• identify the highest-impact modifiable targets of value-based care redesign for engaging clinicians in the transition to value.


Fee-for-service (FFS) reimbursement incentivizes maximal use of services without accountability for quality, outcomes, or appropriateness, and it contributes to low-value care in the United States.1 Ever-growing concerns about affordability and quality have led to widespread efforts to deploy alternative payment models (APMs), including episode-based payments (EBPs), that reward high-quality, low-cost care.2,3 In an EBP, often referred to as a “bundled” payment, an accountable care entity receives a lump sum for relevant medical services within a defined time period or clinical care cycle. In contrast to other population-based APMs, like accountable care organizations or capitation, EBP models are particularly relevant for specialty care providers and surgeons.4-6

However, there is trepidation around this transition to value-based reimbursement. Health systems and provider groups lack structured, systematic mechanisms to assess the potential impact on institutional and provider finances.7,8 Current strategies estimate health system reimbursement under an alternative model relative to FFS. This method conceptualizes “cost” as payer reimbursement to the health system, rather than true service-delivery costs. Because internal production costs are neither well understood nor systematically tied to reimbursement, such analyses provide an incomplete picture of the true financial implications of transitioning to value-based payments.9 Health care organizations must understand the impact of adopting alternative payments in the context of true costs to deliver care.10 Thus far, uncertain financial implications have stymied stakeholder enthusiasm around EBP models.11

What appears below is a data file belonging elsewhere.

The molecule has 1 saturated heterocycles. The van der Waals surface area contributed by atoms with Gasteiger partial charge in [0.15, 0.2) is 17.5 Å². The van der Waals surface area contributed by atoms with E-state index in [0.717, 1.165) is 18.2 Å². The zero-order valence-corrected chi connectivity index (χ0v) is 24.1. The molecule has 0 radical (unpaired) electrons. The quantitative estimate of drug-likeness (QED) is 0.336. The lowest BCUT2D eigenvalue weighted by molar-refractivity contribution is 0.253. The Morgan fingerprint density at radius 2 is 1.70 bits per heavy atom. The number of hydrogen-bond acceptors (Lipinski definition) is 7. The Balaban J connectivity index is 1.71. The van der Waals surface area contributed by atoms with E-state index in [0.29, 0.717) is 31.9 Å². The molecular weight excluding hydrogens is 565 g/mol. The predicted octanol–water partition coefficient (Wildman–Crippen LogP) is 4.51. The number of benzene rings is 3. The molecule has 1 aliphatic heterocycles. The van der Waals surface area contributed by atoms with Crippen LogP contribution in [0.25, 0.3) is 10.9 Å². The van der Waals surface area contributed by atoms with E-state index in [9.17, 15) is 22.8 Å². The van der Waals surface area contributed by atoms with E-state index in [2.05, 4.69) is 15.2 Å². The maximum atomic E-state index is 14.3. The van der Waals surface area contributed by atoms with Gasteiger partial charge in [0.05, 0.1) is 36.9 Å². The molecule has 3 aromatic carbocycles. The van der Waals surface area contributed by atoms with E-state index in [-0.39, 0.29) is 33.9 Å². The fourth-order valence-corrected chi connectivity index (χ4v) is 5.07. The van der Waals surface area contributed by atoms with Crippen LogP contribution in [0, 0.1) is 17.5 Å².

We propose a health system–driven framework to systematically evaluate the impact of adopting EBPs for discrete episodes of care. We illustrate the approach through a case study of a prostate cancer surgery episode at a tertiary institution. The objectives are to develop a mechanism to (1) quantify the impact on stakeholder finances of adopting an EBP and (2) inform value-based care redesign efforts by quantifying the impact of clinical cost drivers. Herein, we discuss our process for collecting and analyzing episode-specific clinical and financial data, describe our simulation model for predicting financial outcomes, and illustrate uses of the methodology to gain prospective insights on the financial implications of a hypothetical EBP for prostate cancer surgery.


Episode Design and Cohort Identification

Select the episode. An episode of care may span an inpatient hospitalization, surgical procedure, or medical condition. Broader episode definitions present greater opportunity to address variation and low-value care, but they introduce complexity in payer reimbursement.12